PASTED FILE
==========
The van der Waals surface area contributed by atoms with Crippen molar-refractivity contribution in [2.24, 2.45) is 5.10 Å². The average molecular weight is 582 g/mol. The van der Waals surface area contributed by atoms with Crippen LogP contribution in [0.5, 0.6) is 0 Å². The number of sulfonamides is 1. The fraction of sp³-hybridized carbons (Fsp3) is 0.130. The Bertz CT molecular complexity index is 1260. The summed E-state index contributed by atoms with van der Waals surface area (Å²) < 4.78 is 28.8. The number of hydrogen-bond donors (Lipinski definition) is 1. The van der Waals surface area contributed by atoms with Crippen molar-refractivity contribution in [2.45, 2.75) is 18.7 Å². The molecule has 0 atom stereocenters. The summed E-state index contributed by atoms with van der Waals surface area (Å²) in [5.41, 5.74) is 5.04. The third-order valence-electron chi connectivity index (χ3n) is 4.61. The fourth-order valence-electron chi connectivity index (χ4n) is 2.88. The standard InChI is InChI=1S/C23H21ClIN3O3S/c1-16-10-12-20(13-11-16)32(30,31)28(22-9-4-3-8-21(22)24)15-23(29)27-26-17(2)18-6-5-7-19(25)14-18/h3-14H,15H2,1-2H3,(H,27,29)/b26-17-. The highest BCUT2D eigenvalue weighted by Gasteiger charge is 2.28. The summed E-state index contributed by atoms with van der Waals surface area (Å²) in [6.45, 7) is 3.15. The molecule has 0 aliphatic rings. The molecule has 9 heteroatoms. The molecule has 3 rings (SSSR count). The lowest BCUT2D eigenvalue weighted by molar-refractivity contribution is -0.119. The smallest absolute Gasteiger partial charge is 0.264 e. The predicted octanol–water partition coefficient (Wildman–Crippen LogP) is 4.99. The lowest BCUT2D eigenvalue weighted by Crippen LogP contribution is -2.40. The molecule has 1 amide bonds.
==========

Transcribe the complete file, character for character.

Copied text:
The van der Waals surface area contributed by atoms with Crippen molar-refractivity contribution in [2.24, 2.45) is 5.10 Å². The average molecular weight is 582 g/mol. The van der Waals surface area contributed by atoms with Crippen LogP contribution in [0.5, 0.6) is 0 Å². The number of sulfonamides is 1. The fraction of sp³-hybridized carbons (Fsp3) is 0.130. The Bertz CT molecular complexity index is 1260. The summed E-state index contributed by atoms with van der Waals surface area (Å²) < 4.78 is 28.8. The number of hydrogen-bond donors (Lipinski definition) is 1. The van der Waals surface area contributed by atoms with Crippen molar-refractivity contribution in [2.45, 2.75) is 18.7 Å². The molecule has 0 atom stereocenters. The summed E-state index contributed by atoms with van der Waals surface area (Å²) in [5.41, 5.74) is 5.04. The third-order valence-electron chi connectivity index (χ3n) is 4.61. The fourth-order valence-electron chi connectivity index (χ4n) is 2.88. The standard InChI is InChI=1S/C23H21ClIN3O3S/c1-16-10-12-20(13-11-16)32(30,31)28(22-9-4-3-8-21(22)24)15-23(29)27-26-17(2)18-6-5-7-19(25)14-18/h3-14H,15H2,1-2H3,(H,27,29)/b26-17-. The highest BCUT2D eigenvalue weighted by Gasteiger charge is 2.28. The summed E-state index contributed by atoms with van der Waals surface area (Å²) in [6.45, 7) is 3.15. The molecule has 0 aliphatic rings. The molecule has 9 heteroatoms. The molecule has 3 rings (SSSR count). The lowest BCUT2D eigenvalue weighted by molar-refractivity contribution is -0.119. The smallest absolute Gasteiger partial charge is 0.264 e. The predicted octanol–water partition coefficient (Wildman–Crippen LogP) is 4.99. The lowest BCUT2D eigenvalue weighted by Crippen LogP contribution is -2.40. The molecule has 1 amide bonds.